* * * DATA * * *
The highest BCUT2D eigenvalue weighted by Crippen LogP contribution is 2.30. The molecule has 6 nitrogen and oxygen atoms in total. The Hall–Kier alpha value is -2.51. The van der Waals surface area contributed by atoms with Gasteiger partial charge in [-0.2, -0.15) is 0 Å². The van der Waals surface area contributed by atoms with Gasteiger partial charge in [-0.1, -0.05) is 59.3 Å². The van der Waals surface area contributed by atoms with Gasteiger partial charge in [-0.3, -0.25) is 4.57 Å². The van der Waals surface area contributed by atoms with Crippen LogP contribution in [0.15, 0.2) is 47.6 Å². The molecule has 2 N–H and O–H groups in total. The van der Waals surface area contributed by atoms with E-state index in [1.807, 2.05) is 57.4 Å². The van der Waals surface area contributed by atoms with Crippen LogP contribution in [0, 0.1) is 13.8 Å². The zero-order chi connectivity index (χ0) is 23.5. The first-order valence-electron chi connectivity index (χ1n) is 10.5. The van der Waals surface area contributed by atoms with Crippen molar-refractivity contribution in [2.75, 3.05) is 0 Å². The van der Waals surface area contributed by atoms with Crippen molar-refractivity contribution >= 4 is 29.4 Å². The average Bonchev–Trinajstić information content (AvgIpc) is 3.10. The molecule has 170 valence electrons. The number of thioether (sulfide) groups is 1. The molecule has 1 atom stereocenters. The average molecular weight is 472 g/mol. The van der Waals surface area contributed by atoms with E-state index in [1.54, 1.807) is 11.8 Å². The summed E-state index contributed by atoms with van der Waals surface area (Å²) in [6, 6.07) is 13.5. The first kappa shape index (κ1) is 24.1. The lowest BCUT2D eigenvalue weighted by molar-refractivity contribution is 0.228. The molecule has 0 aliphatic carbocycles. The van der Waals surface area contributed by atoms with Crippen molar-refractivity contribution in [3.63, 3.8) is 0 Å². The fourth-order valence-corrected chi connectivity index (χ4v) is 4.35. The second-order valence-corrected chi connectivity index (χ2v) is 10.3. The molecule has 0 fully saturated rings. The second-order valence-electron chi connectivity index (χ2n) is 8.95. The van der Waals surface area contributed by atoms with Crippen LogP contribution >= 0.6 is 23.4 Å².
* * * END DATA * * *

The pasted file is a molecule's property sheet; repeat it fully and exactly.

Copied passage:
The highest BCUT2D eigenvalue weighted by Crippen LogP contribution is 2.30. The molecule has 6 nitrogen and oxygen atoms in total. The Hall–Kier alpha value is -2.51. The van der Waals surface area contributed by atoms with Gasteiger partial charge in [-0.2, -0.15) is 0 Å². The van der Waals surface area contributed by atoms with Gasteiger partial charge in [-0.1, -0.05) is 59.3 Å². The van der Waals surface area contributed by atoms with Gasteiger partial charge in [-0.3, -0.25) is 4.57 Å². The van der Waals surface area contributed by atoms with Crippen LogP contribution in [0.15, 0.2) is 47.6 Å². The molecule has 2 N–H and O–H groups in total. The van der Waals surface area contributed by atoms with E-state index in [1.807, 2.05) is 57.4 Å². The van der Waals surface area contributed by atoms with Crippen LogP contribution in [0, 0.1) is 13.8 Å². The zero-order chi connectivity index (χ0) is 23.5. The first-order valence-electron chi connectivity index (χ1n) is 10.5. The van der Waals surface area contributed by atoms with Crippen molar-refractivity contribution in [2.75, 3.05) is 0 Å². The van der Waals surface area contributed by atoms with Crippen molar-refractivity contribution >= 4 is 29.4 Å². The average Bonchev–Trinajstić information content (AvgIpc) is 3.10. The molecule has 170 valence electrons. The number of thioether (sulfide) groups is 1. The molecule has 1 atom stereocenters. The average molecular weight is 472 g/mol. The van der Waals surface area contributed by atoms with E-state index in [1.54, 1.807) is 11.8 Å². The summed E-state index contributed by atoms with van der Waals surface area (Å²) in [6, 6.07) is 13.5. The first kappa shape index (κ1) is 24.1. The lowest BCUT2D eigenvalue weighted by molar-refractivity contribution is 0.228. The molecule has 0 aliphatic carbocycles. The van der Waals surface area contributed by atoms with Crippen molar-refractivity contribution in [3.63, 3.8) is 0 Å². The fourth-order valence-corrected chi connectivity index (χ4v) is 4.35. The second-order valence-corrected chi connectivity index (χ2v) is 10.3. The molecule has 0 fully saturated rings. The second-order valence-electron chi connectivity index (χ2n) is 8.95. The van der Waals surface area contributed by atoms with Crippen LogP contribution >= 0.6 is 23.4 Å².